International Day of the Girl

Today is International Day of the Girl!   A day to remember the 1.1 billion girls in the world, the adversities they face, and the unique potentials they hold for solving some of the world’s biggest challenges.  Pause for a moment and think about the girls in your life.  See their bright eyes, their curious minds, their wonderment.  Consider their potentials and the futures they hold.  What paths are open to them? And who is there to nurture and support them along the way?

Every year, 12 million girls are married before the age of 18.  Every 10 minutes a teenage girl dies as a result of violence.  And 130 million girls ages 6-17 are not in school.   The roots of poverty lie there, in the cultural stereotypes upheld, in the culture of violence and inequity that goes unchecked, in the lack of education that silences girls and deprives the world of their God-given talents and dreams.  As I think about the girls I have known, I go back to my time in Kolkata in 1987, when I stayed with three identical triplet girls named Sunita, Anita, and Gita (pictured below).  They were just 8 years old and had been relinquished by their mother to an orphanage when she remarried and the step father did not want them – he rejected them for being another man’s children, for being girls, for being a financial burden on his life.  So they went to the orphanage where they were connected to my family and prepared for adoption.  I spent two months with them in the girls’ home, playing, dancing, practicing English, and anticipating our new life together. But in the final moments, their stepfather saw them as potential pawns for his own financial gain and demanded money for their release.  To avoid liability, the orphanage returned the girls to his care.  And I went home alone.  What became of these three beautiful lives?  Young girls returned to a broken home, to parents who did not want them.  Or maybe could not want them for the burden they presented and the lack of resources at hand.  Did these girls go to school? Did they live safe from abuse and assault, were they nurtured in a space of hope and love? Or did they marry too young, live lives too short, endure exploitation and hardship, and just disappear?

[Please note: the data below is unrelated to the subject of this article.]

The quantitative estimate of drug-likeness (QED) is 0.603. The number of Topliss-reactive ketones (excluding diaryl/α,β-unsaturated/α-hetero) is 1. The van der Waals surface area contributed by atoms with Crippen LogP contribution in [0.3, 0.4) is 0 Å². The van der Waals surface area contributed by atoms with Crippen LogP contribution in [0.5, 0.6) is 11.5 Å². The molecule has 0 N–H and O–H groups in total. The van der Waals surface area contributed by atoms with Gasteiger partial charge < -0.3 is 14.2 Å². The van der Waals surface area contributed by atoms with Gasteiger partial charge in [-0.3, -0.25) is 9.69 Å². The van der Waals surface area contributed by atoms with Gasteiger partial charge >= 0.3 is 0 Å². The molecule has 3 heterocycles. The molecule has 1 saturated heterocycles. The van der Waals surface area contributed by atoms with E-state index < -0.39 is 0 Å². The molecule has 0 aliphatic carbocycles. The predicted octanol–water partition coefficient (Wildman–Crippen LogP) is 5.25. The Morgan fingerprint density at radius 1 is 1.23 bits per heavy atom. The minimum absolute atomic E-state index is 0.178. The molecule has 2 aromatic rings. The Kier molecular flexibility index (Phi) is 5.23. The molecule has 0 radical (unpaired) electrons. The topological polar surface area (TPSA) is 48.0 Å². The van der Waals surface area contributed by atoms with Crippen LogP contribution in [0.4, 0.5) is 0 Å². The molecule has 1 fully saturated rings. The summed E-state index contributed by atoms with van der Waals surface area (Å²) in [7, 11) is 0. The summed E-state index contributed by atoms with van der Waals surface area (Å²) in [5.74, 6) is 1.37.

This loss connected powerfully to my own memories as an 8 year-old girl, when I too became a pawn for another man’s personal gain.  He took me, held me for ransom, assaulted me, and then left me standing on the side of the road.  I lost my innocence, my voice, my worth; I turned inward and wondered what value I was to anyone.  But unlike the triplets, I returned to a home of love and acceptance. I stayed in school, stayed connected to caring adults, was encouraged to dream new dreams, and built the resilience to go on.

Today, the world is full of girls with bright futures. Do we see the light in their eyes?  Do we hear the songs of their heart?  Do we nurture their unlimited potential by standing up to discrimination, abuse, and exploitation?  And do we see the adults in their lives and nurture their capacity to further love and protect?  Looking back, my heart breaks for those desperate parents in Kolkata who I never met and never considered. The painful choices they made, the losses they endured through the choices they made.  What community did they have?  What obstacles did they face? What would it have taken to heal them, to change mindsets, to envision a different future together?

This month, we are preparing to return to India.  We will consider how communities are working together to support girls in ways that Sunita, Anita and Gita did not have.  Headfirst Development is one such organization, providing jobs for women and education for girls.   World Vision’s work with the MenCare program nurtures more loving and resilient husbands and fathers.  Oasis India addresses human trafficking and other forms of violence against women and children.  Gender Equity and Reconciliation International (GERI) creates rare forums in which people share – and hear – the untold, often taboo stories around gender conditioning and sexuality.

My prayer is that we all find ways to stand up for girls – in our own homes and communities, and more globally.  Please connect with each other, promote gender healing, and support families to be the strong foundations needed for girls to build resilient and flourishing lives.  Our world needs them.

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